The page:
Politics from the Palouse to Puget Sound

Friday, May 16, 2008

Deer Colfax

I talked to a Colfax deer sympathizer today. I was surprised to learn that he "loves" the deer in his town. Regardless of the cost to his neighbors, he enjoys seeing deer out his window. I have news for him. Moscow has wolves. They are hungry and 35 miles is not too far for a hungry wolf. If the libs of Colfax want deer, they need to plan for the environmental impact of also welcoming their predators.

In this week's Gazette:

Another animal crisis has hit the Colfax City Council.

This time the animals are deer.

Some years ago, the city council was faced with another ticklish animal problem. Cats were everywhere. During public comment about the problem, a teacher gave testimony in favor of the cats by reading a child’s book on kitties. A councilman, unmoved by the impassioned reading, simply said the city should “smoke ‘em.”

The next animal crisis made national news. The council took on an old cowboy who had the audacity to drive a horse drawn wagon in town without fitting the horse with a diaper.

Now, deer are the problem facing the city. Within the city limits, deer have long been a nuisance. They are numerous and ravenous. They have lost any fear of people and brazenly travel around town devouring plants. They are like rats with hooves as they forage through vegetable gardens, landscaped yards and flower beds.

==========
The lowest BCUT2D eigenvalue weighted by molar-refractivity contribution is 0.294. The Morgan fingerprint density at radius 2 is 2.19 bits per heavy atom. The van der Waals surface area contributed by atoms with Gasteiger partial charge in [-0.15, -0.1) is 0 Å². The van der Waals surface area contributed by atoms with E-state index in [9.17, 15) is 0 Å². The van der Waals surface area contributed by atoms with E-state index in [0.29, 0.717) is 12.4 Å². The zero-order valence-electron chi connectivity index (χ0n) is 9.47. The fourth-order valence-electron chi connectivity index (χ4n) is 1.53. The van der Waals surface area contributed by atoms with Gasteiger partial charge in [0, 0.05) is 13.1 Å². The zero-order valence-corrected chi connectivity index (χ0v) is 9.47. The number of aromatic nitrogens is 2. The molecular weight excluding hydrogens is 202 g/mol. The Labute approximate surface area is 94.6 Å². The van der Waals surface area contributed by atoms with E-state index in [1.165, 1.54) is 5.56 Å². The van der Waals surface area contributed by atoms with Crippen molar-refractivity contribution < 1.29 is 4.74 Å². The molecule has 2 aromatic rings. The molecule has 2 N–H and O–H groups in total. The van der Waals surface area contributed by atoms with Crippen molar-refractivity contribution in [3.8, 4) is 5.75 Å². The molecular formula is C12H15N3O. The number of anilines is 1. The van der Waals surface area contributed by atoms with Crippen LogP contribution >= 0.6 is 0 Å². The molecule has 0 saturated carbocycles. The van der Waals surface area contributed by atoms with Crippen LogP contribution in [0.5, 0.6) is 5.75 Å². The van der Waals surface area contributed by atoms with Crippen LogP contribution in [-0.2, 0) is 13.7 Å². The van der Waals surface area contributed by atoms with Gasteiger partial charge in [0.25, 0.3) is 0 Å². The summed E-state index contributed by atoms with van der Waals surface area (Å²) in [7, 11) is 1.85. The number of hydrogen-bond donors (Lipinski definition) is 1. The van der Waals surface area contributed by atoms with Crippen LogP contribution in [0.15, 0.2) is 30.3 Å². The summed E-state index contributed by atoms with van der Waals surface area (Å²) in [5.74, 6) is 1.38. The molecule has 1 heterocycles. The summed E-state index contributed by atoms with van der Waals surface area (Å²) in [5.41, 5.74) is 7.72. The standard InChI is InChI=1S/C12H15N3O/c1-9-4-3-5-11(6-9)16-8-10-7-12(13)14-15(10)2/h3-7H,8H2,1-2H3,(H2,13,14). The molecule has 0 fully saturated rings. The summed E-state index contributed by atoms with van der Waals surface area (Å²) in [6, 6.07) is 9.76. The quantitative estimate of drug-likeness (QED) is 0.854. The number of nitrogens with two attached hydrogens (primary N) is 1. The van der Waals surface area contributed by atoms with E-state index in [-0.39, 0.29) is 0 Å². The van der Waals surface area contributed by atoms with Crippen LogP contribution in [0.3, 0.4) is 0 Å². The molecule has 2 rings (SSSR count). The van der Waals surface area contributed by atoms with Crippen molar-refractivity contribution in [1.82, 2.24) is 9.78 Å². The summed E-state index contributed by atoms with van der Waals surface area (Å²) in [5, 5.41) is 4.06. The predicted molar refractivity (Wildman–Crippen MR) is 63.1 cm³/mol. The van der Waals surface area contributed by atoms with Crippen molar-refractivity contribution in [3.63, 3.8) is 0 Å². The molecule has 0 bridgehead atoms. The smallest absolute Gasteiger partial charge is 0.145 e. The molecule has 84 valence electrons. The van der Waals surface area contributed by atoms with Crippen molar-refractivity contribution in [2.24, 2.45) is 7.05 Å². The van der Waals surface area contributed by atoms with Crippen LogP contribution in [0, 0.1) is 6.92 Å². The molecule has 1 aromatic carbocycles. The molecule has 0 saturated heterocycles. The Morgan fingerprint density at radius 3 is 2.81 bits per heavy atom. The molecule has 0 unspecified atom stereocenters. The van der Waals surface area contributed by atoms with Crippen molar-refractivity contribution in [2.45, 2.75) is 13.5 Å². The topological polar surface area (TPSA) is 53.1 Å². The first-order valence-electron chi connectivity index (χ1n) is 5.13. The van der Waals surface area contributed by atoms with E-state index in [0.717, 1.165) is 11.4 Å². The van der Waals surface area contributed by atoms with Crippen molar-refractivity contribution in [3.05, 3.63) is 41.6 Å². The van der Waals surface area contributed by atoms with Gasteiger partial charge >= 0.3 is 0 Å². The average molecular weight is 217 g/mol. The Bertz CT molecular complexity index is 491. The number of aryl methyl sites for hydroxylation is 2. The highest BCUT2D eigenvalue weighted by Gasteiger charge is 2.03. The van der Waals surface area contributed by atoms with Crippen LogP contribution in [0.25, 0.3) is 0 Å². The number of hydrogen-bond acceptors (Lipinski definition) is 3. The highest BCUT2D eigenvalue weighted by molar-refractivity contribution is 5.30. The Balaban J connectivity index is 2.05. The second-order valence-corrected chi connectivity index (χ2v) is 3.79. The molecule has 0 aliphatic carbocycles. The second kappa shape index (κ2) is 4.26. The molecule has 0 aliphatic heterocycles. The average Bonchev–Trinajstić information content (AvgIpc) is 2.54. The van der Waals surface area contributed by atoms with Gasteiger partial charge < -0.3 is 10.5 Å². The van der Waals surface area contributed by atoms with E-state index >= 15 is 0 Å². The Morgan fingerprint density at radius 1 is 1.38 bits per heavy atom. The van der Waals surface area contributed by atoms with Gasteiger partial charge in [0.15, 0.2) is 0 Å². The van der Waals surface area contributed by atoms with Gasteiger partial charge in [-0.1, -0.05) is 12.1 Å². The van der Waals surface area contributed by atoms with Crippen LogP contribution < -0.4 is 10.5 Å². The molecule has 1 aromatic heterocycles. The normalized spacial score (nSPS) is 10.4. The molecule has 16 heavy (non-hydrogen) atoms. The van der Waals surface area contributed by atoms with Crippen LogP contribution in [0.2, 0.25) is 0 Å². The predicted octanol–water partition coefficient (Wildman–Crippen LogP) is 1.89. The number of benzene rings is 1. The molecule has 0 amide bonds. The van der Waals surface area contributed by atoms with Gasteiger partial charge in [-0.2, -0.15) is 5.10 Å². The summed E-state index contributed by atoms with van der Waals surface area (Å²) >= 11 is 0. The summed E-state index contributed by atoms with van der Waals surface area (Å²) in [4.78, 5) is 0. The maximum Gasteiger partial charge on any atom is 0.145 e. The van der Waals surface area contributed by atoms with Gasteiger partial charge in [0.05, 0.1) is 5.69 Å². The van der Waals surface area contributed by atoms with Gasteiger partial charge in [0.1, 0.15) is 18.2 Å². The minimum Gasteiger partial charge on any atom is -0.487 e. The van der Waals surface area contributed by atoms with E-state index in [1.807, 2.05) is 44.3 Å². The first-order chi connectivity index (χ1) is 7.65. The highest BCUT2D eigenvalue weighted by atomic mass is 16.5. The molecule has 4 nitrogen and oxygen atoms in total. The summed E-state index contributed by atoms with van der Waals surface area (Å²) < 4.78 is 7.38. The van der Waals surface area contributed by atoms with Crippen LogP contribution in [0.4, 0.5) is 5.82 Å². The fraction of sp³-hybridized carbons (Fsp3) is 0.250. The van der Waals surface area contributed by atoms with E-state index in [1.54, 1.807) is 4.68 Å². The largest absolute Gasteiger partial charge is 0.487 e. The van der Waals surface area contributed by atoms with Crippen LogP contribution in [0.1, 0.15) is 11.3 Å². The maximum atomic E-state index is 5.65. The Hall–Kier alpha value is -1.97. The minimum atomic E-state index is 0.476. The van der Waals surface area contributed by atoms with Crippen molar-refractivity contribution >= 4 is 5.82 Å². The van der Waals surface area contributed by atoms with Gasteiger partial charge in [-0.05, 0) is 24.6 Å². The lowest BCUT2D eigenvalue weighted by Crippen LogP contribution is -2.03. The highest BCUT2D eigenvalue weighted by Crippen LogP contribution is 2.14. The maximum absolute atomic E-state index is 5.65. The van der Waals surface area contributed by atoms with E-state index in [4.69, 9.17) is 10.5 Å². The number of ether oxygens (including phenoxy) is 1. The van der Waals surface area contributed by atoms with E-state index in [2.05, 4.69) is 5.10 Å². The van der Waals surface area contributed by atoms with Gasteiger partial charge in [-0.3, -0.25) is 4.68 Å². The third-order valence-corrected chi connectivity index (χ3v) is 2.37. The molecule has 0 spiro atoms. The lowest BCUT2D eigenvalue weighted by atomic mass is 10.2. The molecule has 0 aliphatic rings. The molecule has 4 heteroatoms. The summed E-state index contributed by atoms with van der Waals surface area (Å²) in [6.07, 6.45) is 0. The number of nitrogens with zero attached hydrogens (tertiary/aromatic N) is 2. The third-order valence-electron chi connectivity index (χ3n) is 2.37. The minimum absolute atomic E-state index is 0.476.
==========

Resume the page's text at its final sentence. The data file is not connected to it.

Many residents have tried to create barriers to protect their gardens. Usually these do not help. The barriers are either not high enough or not strong enough. In the face of this onslaught, other residents have set up feeding stations for the deer to encourage them along their destructive paths.

On Monday, May 5, the mayor introduced an ordinance to make it illegal for residents of Colfax to feed the deer in town. Some towns have found creative ways to rid themselves of troublesome deer. The first step, quite logically, is not to make them feel welcome and not to put out smorgasbords for them. This bit of logic fell on deaf ears at the council meeting.

Like deer caught in headlights, the council froze and refused to do anything, voting 5 to 2 against the ordinance and tabling it indefinitely.

Somebody should explain that despite their number deer cannot vote, only people can . . . and many of them have gardens and yards they don’t want to share with marauding animals.

Gordon Forgey

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